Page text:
Wylie is a city and northeastern suburb of Dallas, that was once solely located in Collin County, but now extends into neighboring Dallas and Rockwall Counties in the U.S. state of Texas. It is located on State Route 78 about 20 miles (32 km) northeast of central Dallas and centrally located between nearby Lavon Lake and Lake Ray Hubbard.
Originally called Nickelville, reportedly after the name of the first store, it was organized in the early 1870s. The Gulf, Colorado and Santa Fe Railway laid tracks a half mile north of the original townsite in 1886. The businesses of Nickelville moved to take advantage of the railroad within the following year, and the City of Wylie was incorporated in 1887 along the right-of-way. It was named for Lt. Colonel William D. Wylie, a right-of-way agent for the railroad and Civil War veteran.
That same year, Wylie had given itself its name, established a post office branch, and incorporated, choosing an alderman form of government. Two years later, the St. Louis Southwestern Railway reached the town. The two railroads and the rich agricultural region of the Blackland Prairies contributed to the town’s growth. In 1890, Wylie had a population of 400 and the first one-room school house was built. By 1900, it had grown to 773. In the next decade, the population tripled. Before 1920, the community had over 35 businesses, including two banks, a school, and a weekly newspaper.
Unlike many rural Texas communities, Wylie grew during the Great Depression years, reaching 914 residents by 1940. In part, this was a result of increased dairy farming to meet the demands of nearby Dallas. Following World War II, the population increase continued.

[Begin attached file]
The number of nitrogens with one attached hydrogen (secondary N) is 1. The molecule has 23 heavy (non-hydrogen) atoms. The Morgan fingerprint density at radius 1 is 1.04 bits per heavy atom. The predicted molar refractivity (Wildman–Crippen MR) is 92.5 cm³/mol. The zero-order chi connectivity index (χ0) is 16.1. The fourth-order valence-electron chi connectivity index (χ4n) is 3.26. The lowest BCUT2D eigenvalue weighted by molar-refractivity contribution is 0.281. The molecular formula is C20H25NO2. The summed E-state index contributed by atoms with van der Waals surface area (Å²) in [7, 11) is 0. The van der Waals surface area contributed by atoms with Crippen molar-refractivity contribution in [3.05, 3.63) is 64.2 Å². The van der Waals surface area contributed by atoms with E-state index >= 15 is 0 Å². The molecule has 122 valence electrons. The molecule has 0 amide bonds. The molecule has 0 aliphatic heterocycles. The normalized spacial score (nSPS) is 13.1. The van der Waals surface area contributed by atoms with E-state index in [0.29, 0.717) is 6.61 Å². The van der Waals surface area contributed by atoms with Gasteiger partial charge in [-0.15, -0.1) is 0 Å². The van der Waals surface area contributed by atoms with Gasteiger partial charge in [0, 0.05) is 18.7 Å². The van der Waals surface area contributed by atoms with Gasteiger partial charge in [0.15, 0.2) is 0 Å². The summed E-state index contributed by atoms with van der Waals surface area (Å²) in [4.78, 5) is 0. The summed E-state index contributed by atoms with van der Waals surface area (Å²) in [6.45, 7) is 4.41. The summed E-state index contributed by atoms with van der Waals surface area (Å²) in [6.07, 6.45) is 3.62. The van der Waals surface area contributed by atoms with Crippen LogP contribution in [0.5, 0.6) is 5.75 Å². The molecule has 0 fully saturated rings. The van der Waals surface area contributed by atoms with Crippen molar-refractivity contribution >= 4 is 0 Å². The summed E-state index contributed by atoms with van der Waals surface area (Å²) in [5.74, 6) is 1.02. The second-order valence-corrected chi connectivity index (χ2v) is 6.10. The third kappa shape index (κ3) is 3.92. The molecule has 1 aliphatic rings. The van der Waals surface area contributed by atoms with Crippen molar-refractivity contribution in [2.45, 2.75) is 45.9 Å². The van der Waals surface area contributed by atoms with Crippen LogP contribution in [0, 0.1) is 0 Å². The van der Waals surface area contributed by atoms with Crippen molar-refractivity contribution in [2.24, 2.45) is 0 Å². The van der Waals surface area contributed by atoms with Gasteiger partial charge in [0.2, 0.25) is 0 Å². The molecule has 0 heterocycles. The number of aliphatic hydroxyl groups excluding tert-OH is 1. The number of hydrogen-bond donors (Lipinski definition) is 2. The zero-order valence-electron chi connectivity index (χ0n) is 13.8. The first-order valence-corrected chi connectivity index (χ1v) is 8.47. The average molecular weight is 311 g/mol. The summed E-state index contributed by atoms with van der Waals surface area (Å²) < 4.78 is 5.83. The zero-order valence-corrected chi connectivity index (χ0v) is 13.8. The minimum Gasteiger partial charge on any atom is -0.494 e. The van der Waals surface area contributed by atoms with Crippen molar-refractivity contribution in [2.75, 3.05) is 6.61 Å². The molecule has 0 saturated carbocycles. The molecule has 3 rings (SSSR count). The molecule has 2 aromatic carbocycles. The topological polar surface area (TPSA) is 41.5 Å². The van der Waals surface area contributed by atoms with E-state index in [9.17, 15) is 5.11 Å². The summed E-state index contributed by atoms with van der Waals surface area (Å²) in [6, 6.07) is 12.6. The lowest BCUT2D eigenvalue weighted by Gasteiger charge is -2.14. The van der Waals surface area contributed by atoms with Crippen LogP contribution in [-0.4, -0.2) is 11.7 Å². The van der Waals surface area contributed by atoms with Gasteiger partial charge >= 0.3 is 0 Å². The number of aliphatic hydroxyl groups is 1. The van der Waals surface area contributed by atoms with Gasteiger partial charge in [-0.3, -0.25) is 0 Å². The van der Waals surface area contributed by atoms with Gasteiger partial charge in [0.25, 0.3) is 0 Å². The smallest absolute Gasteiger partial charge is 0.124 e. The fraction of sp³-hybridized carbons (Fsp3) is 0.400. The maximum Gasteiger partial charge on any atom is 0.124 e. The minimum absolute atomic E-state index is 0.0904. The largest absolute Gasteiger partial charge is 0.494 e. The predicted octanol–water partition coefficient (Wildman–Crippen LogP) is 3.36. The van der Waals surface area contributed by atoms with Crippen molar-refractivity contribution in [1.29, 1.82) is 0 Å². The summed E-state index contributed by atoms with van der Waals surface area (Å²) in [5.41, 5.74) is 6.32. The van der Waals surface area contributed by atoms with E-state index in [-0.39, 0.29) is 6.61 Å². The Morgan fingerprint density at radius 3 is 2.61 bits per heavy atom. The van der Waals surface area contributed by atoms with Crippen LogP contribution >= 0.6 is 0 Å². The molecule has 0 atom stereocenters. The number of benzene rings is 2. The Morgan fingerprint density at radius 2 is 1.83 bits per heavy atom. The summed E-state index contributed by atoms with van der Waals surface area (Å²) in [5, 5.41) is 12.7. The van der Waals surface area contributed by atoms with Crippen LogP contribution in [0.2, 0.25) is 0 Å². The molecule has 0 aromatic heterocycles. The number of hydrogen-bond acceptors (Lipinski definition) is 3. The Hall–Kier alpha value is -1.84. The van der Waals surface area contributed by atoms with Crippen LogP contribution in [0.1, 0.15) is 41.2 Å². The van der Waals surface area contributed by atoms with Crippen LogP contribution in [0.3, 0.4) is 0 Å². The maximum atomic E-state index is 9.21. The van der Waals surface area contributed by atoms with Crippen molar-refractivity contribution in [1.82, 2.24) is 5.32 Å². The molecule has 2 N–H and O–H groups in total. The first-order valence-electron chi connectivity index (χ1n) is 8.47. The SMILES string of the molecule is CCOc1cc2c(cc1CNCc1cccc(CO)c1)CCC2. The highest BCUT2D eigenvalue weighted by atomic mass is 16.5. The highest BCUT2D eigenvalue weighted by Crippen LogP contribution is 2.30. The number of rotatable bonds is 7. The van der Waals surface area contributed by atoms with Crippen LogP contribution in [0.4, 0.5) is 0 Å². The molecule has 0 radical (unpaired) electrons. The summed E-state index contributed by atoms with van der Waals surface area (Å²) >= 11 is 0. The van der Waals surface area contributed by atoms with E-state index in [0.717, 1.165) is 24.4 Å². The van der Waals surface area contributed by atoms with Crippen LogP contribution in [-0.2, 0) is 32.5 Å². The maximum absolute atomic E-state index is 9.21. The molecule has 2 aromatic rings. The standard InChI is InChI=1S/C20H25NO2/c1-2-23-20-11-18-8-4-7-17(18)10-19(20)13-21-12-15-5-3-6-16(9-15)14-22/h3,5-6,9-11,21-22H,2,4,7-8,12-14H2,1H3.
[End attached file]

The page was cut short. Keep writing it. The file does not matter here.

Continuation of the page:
Onions were the town’s cash crop in the 1930s and ’40s. “Wide Awake Wylie” became the city?s nickname in the late 1940s and ’50s, a result of late night get-togethers of its citizens and businesses that stayed open until midnight on some evenings.
Designed to provide water for towns in four counties, the construction of the Lavon Dam and Reservoir 5 miles (8 km) north of town, and the selection of Wylie to house the offices of the North Texas Municipal Water District, pushed the population to 1,804 in 1960.
In the 1990s, Wylie had two disasters. On May 9, 1993 (Mother’s Day), a tornado ravaged downtown Wylie. In December 1998, two fires destroyed and damaged several businesses. After that, the downtown area was renovated, while preserving the many century-old buildings that remained standing.